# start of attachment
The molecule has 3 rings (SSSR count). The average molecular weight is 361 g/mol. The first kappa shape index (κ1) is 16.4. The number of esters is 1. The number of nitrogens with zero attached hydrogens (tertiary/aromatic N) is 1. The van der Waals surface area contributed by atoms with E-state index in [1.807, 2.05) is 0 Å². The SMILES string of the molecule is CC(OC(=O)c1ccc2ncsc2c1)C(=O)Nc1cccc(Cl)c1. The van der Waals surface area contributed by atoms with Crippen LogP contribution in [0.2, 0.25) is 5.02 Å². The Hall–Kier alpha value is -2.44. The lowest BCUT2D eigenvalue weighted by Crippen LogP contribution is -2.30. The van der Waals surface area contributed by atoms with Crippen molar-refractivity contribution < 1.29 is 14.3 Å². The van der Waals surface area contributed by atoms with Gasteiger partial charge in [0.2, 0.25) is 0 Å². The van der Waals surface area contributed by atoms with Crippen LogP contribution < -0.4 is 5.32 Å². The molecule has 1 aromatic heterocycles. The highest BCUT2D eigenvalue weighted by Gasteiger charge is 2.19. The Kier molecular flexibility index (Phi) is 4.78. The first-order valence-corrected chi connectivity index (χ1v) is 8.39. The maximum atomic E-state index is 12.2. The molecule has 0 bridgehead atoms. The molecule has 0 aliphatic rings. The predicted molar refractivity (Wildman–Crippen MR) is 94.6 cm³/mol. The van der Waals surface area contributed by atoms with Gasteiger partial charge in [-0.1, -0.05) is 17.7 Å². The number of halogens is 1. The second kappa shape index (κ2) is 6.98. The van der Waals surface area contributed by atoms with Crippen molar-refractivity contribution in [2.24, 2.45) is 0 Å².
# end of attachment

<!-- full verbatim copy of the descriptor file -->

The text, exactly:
The molecule has 3 rings (SSSR count). The average molecular weight is 361 g/mol. The first kappa shape index (κ1) is 16.4. The number of esters is 1. The number of nitrogens with zero attached hydrogens (tertiary/aromatic N) is 1. The van der Waals surface area contributed by atoms with E-state index in [1.807, 2.05) is 0 Å². The SMILES string of the molecule is CC(OC(=O)c1ccc2ncsc2c1)C(=O)Nc1cccc(Cl)c1. The van der Waals surface area contributed by atoms with Crippen LogP contribution in [0.2, 0.25) is 5.02 Å². The Hall–Kier alpha value is -2.44. The lowest BCUT2D eigenvalue weighted by Crippen LogP contribution is -2.30. The van der Waals surface area contributed by atoms with Crippen molar-refractivity contribution < 1.29 is 14.3 Å². The van der Waals surface area contributed by atoms with Gasteiger partial charge in [0.2, 0.25) is 0 Å². The van der Waals surface area contributed by atoms with Crippen LogP contribution < -0.4 is 5.32 Å². The molecule has 1 aromatic heterocycles. The highest BCUT2D eigenvalue weighted by Gasteiger charge is 2.19. The Kier molecular flexibility index (Phi) is 4.78. The first-order valence-corrected chi connectivity index (χ1v) is 8.39. The maximum atomic E-state index is 12.2. The molecule has 0 bridgehead atoms. The molecule has 0 aliphatic rings. The predicted molar refractivity (Wildman–Crippen MR) is 94.6 cm³/mol. The van der Waals surface area contributed by atoms with Gasteiger partial charge in [-0.1, -0.05) is 17.7 Å². The number of halogens is 1. The second kappa shape index (κ2) is 6.98. The van der Waals surface area contributed by atoms with Crippen molar-refractivity contribution in [2.24, 2.45) is 0 Å².